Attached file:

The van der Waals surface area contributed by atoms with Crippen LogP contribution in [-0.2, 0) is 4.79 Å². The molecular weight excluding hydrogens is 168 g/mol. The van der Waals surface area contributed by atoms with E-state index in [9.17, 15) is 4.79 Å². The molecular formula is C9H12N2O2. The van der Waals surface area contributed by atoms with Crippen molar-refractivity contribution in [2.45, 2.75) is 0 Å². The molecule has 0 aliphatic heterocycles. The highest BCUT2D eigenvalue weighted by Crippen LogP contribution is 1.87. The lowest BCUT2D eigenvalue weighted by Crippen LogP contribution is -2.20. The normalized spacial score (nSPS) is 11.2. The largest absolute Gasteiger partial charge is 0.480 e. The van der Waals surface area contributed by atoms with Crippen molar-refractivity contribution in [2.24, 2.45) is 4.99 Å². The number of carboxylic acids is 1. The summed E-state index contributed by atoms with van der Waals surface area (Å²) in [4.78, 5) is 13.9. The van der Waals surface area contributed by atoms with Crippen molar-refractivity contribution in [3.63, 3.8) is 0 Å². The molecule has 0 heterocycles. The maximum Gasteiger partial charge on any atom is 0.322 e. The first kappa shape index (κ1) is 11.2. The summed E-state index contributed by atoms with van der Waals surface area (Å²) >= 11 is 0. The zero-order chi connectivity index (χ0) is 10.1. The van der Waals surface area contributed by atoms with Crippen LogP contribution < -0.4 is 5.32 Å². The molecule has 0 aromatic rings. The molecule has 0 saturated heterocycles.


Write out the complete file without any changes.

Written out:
The van der Waals surface area contributed by atoms with Crippen LogP contribution in [-0.2, 0) is 4.79 Å². The molecular weight excluding hydrogens is 168 g/mol. The van der Waals surface area contributed by atoms with E-state index in [9.17, 15) is 4.79 Å². The molecular formula is C9H12N2O2. The van der Waals surface area contributed by atoms with Crippen molar-refractivity contribution in [2.45, 2.75) is 0 Å². The molecule has 0 aliphatic heterocycles. The highest BCUT2D eigenvalue weighted by Crippen LogP contribution is 1.87. The lowest BCUT2D eigenvalue weighted by Crippen LogP contribution is -2.20. The normalized spacial score (nSPS) is 11.2. The largest absolute Gasteiger partial charge is 0.480 e. The van der Waals surface area contributed by atoms with Crippen molar-refractivity contribution in [2.24, 2.45) is 4.99 Å². The number of carboxylic acids is 1. The summed E-state index contributed by atoms with van der Waals surface area (Å²) in [4.78, 5) is 13.9. The van der Waals surface area contributed by atoms with Crippen molar-refractivity contribution in [3.63, 3.8) is 0 Å². The molecule has 0 heterocycles. The maximum Gasteiger partial charge on any atom is 0.322 e. The first kappa shape index (κ1) is 11.2. The summed E-state index contributed by atoms with van der Waals surface area (Å²) >= 11 is 0. The zero-order chi connectivity index (χ0) is 10.1. The van der Waals surface area contributed by atoms with Crippen LogP contribution < -0.4 is 5.32 Å². The molecule has 0 aromatic rings. The molecule has 0 saturated heterocycles.